Worldwide, Cement Dust is a Serious Issue

 

Editor’s note: I’m very liberal about reader comments. So long as you aren’t calling people names or snapping at them, your opinion is your opinion. But I’ve detected some pooh-poohing in comments about the cement dust spill at the port the other day. You’d think the people living near the spill whose porches were covered with cement dust were snowflakes.

For the pooh-poohers, and for people who are more seriously concerned about cement dust, I’ve rounded up some studies indicating that not only is cement dust a concern in Fernandina Beach, it’s been studied and warned about around the world.

Cement Plant Neighbors in Korea – Study

Purpose: Portland cement contains carcinogens such as chromium and free silica, and hence, inhalation of cement dust can cause respiratory tract cancers. The purpose of this study was to determine whether living near a cement plant increases the risk of respiratory tract cancers.

Methods: The study population consisted of 341,793 people, all of whom lived in administrative districts within a 3-km radius of 10 cement plants in Korea. The respiratory tract cancer incidence data (International Classification of Diseases, 10th revision code C00-C14 and C30-C34) for 2008-2012 were obtained from regional cancer registries. Standardized incidence ratios (SIRs) for each cancer site in the respiratory tract were calculated using an indirect standardization method.

Results: Compared with the general Korean population, the incidence of lung and bronchus cancer (C33-C34) was significantly higher in all subjects [SIR 1.15, 95% confidence interval (CI) 1.02-1.29] and especially in the men subjects (SIR 1.47, 95% CI 1.29-1.68) in our study population. In addition, the incidence of larynx cancer in men (SIR 1.64, 95% CI 0.97-2.59) and salivary gland cancer in women (SIR 3.03, 95% CI 0.98-7.07) living near cement plants was marginally increased.

Conclusions: These results suggest that environmental exposure to Portland cement dust is a risk factor for respiratory tract cancer.

Cement Dust Hazards (OSHA)

Avoid exposure to cement dust to prevent bronchitis and silicosis.

Prevent burns and skin and eye irritation by avoiding skin contact and eye contact with cement dust or wet cement.

Wear the appropriate personal protective equipment, such as gloves, boots, goggles or HEPA-filter respirators.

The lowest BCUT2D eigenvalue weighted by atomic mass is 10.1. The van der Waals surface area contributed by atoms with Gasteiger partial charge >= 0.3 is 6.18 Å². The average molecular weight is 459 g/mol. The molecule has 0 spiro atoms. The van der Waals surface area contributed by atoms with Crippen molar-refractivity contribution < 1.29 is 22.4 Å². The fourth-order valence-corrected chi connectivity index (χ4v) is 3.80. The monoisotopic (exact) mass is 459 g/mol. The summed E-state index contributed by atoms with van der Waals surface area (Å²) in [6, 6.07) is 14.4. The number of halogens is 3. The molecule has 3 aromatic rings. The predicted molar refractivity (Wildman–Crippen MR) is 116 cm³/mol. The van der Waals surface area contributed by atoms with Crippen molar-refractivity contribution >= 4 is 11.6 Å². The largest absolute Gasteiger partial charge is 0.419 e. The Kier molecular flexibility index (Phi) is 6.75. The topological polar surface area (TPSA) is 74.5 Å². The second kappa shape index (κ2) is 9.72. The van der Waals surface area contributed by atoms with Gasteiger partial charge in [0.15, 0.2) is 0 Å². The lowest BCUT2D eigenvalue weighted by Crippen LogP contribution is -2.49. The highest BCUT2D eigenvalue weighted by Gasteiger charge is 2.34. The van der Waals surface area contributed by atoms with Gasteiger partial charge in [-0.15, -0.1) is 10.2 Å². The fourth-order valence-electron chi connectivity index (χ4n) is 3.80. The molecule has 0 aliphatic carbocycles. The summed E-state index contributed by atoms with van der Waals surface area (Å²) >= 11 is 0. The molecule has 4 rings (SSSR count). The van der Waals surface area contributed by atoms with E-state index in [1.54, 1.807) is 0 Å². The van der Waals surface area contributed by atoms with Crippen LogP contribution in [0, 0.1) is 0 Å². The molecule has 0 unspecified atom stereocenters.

Avoid dusty areas and wet down work areas, as appropriate, to reduce or eliminate dust.

Saudi Medical Journal Study

Cement dust causes lung function impairment, chronic obstructive lung disease, restrictive lung disease, pneumoconiosis and carcinoma of the lungs, stomach and colon. Other studies have shown that cement dust may enter into the systemic circulation and thereby reach essentially all the organs of the body and affects the different tissues including the heart, liver, spleen, bone, muscles, and hairs and ultimately affecting their micro-structure and physiological performance.

A Study in the Congo

Chronic exposure to cement dust may induce adverse health effects, including a significant decrease in lung function. The study investigated whether the prevalence of COPD and respiratory symptoms was associated with working at different tasks exposed to varying levels of cement dust. Working at certain tasks exposed to cement dust is associated with the higher prevalence of COPD and respiratory symptoms. A greater risk is among cleaning, transportation, and production workers.

And there’s much more. But I’m pretty sure I could wear Google out looking for a study that says cement dust on the loose is not serious business. If you wish to address city or port officials about this or any other issue, go to the City Commission meeting at 6 p.m. at City Hall or the port commissioners meeting at 6 p.m. at the Lime Street city police building.

–Mike Phillips

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Robert S. Warner, Jr.
Robert S. Warner, Jr. (@guest_67079)
7 months ago

Thank’s Mike. A dose of reality for OHPA and us.

BigMoney
BigMoney (@guest_67085)
7 months ago

Nice blog, keep it up.

Margaret Kirkland
Margaret Kirkland(@kirkland-mrk)
7 months ago

It also kills plants by increasing the alkalinity in the soil and interfering with their functions, kills fish, etc. This is a recipe for a serious economic decline for the entire county. And it is alarming that the employees trying to clean up the cement dust weren’t given accurate information regarding the danger.